Objective: To explore stakeholders' attitudes towards routine, longitudinal recording of primary care consultations for research purposes, and to identify legal, ethical, and practical barriers and facilitators.
Methods: 183 stakeholders (including patients, researchers and practice staff) were identified using a purposeful sampling strategy. Stakeholders participated in focus groups and interviews. The data was analysed thematically in an iterative manner with themes and questions from earlier discussions being raised with later participants.
Results: Most participants supported the creation of a database and believed it would benefit patient care. They suggested it could be used to train doctors, aid understanding of conditions, and feed information back to practices to improve performance. However, enthusiasm was tempered by concerns about the ownership security and access of the data; quality and limitations of the dataset; impact on behaviour; and workload. Safeguards were suggested that protected vulnerable individuals, enabled participation, gave control to participants, and clarified data use.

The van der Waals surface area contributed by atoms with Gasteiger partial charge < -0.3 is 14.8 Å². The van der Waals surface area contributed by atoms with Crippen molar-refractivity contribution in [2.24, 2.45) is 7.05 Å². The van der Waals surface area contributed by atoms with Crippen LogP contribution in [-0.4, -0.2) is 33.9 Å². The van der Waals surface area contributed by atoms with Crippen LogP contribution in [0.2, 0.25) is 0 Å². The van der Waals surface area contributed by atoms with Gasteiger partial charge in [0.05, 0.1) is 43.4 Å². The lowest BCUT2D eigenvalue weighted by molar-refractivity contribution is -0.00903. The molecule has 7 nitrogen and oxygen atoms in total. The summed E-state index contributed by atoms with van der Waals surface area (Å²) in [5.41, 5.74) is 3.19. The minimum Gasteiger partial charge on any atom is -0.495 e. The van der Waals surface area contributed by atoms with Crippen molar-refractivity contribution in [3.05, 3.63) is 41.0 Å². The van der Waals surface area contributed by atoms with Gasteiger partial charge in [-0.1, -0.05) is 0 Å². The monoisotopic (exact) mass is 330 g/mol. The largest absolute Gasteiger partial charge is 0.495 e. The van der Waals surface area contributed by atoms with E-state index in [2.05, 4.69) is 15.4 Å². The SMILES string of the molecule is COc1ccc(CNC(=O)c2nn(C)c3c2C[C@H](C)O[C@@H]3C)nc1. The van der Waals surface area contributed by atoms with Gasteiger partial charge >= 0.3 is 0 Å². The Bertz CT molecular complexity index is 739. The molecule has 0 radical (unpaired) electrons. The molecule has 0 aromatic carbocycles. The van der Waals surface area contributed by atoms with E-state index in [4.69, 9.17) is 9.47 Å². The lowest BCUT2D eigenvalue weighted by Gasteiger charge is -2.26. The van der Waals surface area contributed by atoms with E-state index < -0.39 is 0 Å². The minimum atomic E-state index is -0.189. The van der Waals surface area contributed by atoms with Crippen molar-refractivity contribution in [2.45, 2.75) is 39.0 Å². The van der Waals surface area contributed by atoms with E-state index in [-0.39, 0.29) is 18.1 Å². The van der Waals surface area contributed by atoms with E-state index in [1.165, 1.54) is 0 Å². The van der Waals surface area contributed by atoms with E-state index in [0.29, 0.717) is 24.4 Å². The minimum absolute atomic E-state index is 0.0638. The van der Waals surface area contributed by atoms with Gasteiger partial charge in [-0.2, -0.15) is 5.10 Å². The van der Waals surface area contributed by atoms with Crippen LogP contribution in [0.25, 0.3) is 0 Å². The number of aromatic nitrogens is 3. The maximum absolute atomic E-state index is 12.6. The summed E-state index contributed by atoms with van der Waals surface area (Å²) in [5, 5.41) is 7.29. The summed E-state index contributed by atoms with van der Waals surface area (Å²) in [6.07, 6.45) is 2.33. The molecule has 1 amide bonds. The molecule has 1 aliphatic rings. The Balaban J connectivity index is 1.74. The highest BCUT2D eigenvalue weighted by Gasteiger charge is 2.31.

Conclusion: The findings show that collecting such longitudinal data is possible, valuable and acceptable providing certain safeguards are in place.
Practice implications: Future studies employing routine recordings of consultations should: Attend to confidentiality, access and governance of the archive. Collect quality data, and store it securely.
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